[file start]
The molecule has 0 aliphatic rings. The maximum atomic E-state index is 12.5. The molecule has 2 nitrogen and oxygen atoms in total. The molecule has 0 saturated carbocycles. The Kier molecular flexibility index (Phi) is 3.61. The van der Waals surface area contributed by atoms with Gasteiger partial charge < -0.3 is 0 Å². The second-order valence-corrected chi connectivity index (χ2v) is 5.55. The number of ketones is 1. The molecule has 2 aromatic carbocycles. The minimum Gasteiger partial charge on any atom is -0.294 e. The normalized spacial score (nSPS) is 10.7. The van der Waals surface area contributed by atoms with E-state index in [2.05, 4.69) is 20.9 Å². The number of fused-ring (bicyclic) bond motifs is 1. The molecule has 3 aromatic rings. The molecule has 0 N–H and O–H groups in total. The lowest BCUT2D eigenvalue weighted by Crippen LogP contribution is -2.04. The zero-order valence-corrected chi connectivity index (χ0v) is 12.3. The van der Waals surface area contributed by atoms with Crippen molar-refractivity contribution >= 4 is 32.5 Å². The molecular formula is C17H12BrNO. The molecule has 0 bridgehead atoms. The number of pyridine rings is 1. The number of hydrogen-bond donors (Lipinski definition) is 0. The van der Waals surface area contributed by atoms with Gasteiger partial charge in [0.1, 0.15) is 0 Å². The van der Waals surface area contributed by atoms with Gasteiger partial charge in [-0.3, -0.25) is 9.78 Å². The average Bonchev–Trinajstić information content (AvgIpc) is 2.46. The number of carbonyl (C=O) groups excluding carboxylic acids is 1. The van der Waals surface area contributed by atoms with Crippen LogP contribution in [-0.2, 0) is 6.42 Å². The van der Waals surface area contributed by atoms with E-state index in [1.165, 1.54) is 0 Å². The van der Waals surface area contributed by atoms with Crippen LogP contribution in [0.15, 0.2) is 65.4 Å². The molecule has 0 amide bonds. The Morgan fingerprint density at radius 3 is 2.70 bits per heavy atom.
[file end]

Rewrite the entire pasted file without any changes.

The molecule has 0 aliphatic rings. The maximum atomic E-state index is 12.5. The molecule has 2 nitrogen and oxygen atoms in total. The molecule has 0 saturated carbocycles. The Kier molecular flexibility index (Phi) is 3.61. The van der Waals surface area contributed by atoms with Gasteiger partial charge < -0.3 is 0 Å². The second-order valence-corrected chi connectivity index (χ2v) is 5.55. The number of ketones is 1. The molecule has 2 aromatic carbocycles. The minimum Gasteiger partial charge on any atom is -0.294 e. The normalized spacial score (nSPS) is 10.7. The van der Waals surface area contributed by atoms with E-state index in [2.05, 4.69) is 20.9 Å². The number of fused-ring (bicyclic) bond motifs is 1. The molecule has 3 aromatic rings. The molecule has 0 N–H and O–H groups in total. The lowest BCUT2D eigenvalue weighted by Crippen LogP contribution is -2.04. The zero-order valence-corrected chi connectivity index (χ0v) is 12.3. The van der Waals surface area contributed by atoms with Crippen molar-refractivity contribution >= 4 is 32.5 Å². The molecular formula is C17H12BrNO. The molecule has 0 bridgehead atoms. The number of pyridine rings is 1. The number of hydrogen-bond donors (Lipinski definition) is 0. The van der Waals surface area contributed by atoms with Gasteiger partial charge in [0.1, 0.15) is 0 Å². The van der Waals surface area contributed by atoms with Gasteiger partial charge in [-0.3, -0.25) is 9.78 Å². The average Bonchev–Trinajstić information content (AvgIpc) is 2.46. The number of carbonyl (C=O) groups excluding carboxylic acids is 1. The van der Waals surface area contributed by atoms with Crippen LogP contribution in [-0.2, 0) is 6.42 Å². The van der Waals surface area contributed by atoms with E-state index in [1.165, 1.54) is 0 Å². The van der Waals surface area contributed by atoms with Crippen LogP contribution in [0.15, 0.2) is 65.4 Å². The molecule has 0 amide bonds. The Morgan fingerprint density at radius 3 is 2.70 bits per heavy atom.